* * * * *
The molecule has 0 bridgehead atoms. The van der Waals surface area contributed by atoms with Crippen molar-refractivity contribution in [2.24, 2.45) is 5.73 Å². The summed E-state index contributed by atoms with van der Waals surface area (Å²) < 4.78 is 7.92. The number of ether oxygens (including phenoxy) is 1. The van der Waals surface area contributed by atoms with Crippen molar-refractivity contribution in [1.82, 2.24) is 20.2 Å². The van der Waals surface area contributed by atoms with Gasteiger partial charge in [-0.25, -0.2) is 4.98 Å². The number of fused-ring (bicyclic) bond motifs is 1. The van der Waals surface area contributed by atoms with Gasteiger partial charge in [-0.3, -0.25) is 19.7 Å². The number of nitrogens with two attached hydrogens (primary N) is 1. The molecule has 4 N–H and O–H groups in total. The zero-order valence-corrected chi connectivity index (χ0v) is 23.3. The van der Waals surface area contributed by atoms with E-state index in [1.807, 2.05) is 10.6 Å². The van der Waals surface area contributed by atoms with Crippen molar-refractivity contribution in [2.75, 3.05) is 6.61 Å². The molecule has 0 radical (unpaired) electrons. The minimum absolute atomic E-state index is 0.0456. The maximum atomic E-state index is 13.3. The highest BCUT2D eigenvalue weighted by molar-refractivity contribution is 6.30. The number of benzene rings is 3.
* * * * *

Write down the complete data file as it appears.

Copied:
The molecule has 0 bridgehead atoms. The van der Waals surface area contributed by atoms with Crippen molar-refractivity contribution in [2.24, 2.45) is 5.73 Å². The summed E-state index contributed by atoms with van der Waals surface area (Å²) < 4.78 is 7.92. The number of ether oxygens (including phenoxy) is 1. The van der Waals surface area contributed by atoms with Crippen molar-refractivity contribution in [1.82, 2.24) is 20.2 Å². The van der Waals surface area contributed by atoms with Gasteiger partial charge in [-0.25, -0.2) is 4.98 Å². The number of fused-ring (bicyclic) bond motifs is 1. The van der Waals surface area contributed by atoms with Gasteiger partial charge in [-0.3, -0.25) is 19.7 Å². The number of nitrogens with two attached hydrogens (primary N) is 1. The molecule has 4 N–H and O–H groups in total. The zero-order valence-corrected chi connectivity index (χ0v) is 23.3. The van der Waals surface area contributed by atoms with E-state index in [1.807, 2.05) is 10.6 Å². The van der Waals surface area contributed by atoms with Crippen molar-refractivity contribution in [2.75, 3.05) is 6.61 Å². The molecule has 0 radical (unpaired) electrons. The minimum absolute atomic E-state index is 0.0456. The maximum atomic E-state index is 13.3. The highest BCUT2D eigenvalue weighted by molar-refractivity contribution is 6.30. The number of benzene rings is 3.